Subsequently, Canada, Australia and the UK imposed sanctions on Ivanov Jr.

The same US Treasury document also lists Alrosa, against which additional sanctions had been adopted in April 2022 by the US and UK. The EU did not join these sanctions because of Belgium, the largest importer and cutter of Russian diamonds. Antwerp is home to the world’s largest diamond exchange, and sanctions against the Russian diamond sector could cost Belgium thousands of jobs.

Apparently, it was decided that at the head of Alrosa, which is geared almost entirely toward the global market, it is better not to have a person under sanctions. A switch was not made earlier probably just because there was no urgency – Alrosa has not come under EU sanctions.

A ‘regional’ instead of a ‘federal’ to skirt sanctions

On May 17, the Alrosa supervisory board, headed by Finance Minister Anton Siluanov, approved Pavel Marinychev as the new CEO and chairman. Since 2016, he had headed Alrosa’s subsidiary Almazy Anabara, before which he had served as first deputy prime minister of Sakha-Yakutia, where he oversaw, among other things, issues of geology and subsoil use. Thus, instead of a federal official, Alrosa is now headed by a regional one.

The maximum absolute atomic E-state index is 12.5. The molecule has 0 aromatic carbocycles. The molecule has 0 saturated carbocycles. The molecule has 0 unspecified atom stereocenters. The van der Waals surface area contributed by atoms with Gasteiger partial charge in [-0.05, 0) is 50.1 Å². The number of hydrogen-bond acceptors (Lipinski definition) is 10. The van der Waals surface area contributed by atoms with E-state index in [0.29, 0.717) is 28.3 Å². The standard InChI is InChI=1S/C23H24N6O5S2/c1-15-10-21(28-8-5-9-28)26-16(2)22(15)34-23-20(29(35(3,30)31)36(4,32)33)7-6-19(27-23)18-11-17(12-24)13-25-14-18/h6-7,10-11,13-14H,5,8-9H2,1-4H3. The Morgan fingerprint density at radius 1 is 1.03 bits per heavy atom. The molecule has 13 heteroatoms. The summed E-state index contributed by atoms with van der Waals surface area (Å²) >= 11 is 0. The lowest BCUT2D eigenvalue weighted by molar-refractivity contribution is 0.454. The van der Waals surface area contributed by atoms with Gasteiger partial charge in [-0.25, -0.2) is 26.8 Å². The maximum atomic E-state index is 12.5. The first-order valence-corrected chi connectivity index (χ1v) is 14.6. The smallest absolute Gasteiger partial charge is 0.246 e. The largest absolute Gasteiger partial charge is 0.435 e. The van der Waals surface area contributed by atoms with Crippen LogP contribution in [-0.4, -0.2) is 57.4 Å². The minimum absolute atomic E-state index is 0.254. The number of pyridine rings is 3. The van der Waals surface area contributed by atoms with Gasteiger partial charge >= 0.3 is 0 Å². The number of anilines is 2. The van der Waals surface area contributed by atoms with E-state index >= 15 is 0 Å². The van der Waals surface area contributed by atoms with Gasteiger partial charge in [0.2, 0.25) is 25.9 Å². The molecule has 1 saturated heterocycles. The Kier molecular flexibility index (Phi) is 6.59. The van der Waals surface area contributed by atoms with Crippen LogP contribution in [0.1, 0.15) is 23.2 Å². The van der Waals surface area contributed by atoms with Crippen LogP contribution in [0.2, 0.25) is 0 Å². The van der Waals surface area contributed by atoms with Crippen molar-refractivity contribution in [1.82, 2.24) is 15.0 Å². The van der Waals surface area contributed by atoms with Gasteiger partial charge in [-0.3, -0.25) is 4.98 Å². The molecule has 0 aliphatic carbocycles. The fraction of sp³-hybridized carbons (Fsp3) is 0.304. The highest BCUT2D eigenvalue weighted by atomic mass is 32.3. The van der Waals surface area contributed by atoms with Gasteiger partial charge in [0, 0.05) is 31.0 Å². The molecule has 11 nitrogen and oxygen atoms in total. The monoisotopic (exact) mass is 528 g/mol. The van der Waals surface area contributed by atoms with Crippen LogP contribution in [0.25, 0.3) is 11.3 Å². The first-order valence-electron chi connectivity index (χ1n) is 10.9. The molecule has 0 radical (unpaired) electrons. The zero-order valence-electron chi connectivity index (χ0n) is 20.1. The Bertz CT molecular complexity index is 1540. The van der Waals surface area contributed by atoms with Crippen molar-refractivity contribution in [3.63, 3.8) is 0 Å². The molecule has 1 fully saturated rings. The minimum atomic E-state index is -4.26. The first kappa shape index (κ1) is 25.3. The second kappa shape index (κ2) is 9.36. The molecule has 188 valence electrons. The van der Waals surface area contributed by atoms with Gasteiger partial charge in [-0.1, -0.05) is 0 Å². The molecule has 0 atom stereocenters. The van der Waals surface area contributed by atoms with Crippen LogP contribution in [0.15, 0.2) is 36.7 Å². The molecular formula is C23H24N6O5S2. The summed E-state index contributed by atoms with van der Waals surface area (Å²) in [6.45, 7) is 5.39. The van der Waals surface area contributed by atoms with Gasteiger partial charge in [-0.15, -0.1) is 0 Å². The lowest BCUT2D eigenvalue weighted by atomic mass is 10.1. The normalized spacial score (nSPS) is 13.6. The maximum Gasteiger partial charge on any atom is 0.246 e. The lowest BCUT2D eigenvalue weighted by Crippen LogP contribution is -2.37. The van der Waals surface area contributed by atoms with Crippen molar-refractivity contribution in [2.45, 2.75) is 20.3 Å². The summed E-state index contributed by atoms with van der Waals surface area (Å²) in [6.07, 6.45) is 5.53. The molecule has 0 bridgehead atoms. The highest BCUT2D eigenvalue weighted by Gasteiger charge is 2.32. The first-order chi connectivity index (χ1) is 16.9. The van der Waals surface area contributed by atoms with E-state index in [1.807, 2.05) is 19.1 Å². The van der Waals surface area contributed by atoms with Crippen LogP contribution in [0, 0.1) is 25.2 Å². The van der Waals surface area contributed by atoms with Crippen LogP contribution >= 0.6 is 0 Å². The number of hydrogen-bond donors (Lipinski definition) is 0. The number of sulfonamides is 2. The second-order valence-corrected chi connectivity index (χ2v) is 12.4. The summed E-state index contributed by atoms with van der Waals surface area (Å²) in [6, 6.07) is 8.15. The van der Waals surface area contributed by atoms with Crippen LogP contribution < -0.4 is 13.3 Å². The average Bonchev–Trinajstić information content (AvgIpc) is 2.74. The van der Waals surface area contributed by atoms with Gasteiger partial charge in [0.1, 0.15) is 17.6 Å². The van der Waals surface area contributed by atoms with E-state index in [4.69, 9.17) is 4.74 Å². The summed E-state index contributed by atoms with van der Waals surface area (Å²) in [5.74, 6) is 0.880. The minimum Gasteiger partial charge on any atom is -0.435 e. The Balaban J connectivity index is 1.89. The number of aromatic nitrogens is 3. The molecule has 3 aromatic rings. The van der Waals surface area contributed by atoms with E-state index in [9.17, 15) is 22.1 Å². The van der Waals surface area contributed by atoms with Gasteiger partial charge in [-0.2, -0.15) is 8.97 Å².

Alrosa is the main taxpayer in Sakha, which owns a third of the company’s shares (25% are held by the region and 8% by districts, called ulusy). Another third of the shares are held by the Russian federal government, with the other third in free float (owned mostly by European and US investment funds). It is very important, therefore, that a representative of the core regional elite is now heading the company. (Note that initially, six months ago, when information about Ivanov Jr’s upcoming departure first appeared, it was a federal official, Alexei Moiseev, the deputy head of the Ministry of Finance who has been a member of the Alrosa supervisory board since 2018, who was seen as the main candidate.)
It seems that the appointment of the “regional” Marinychev is not so much a gesture of Moscow toward Sakha as a cover operation, a tactic to skirt sanctions.
An Alrosa diamond processing plant in Nyurba (Yakutia). Source: Wiki Commons
Only later will it be possible to fully evaluate the substance of the operation, though some important components are visible even now.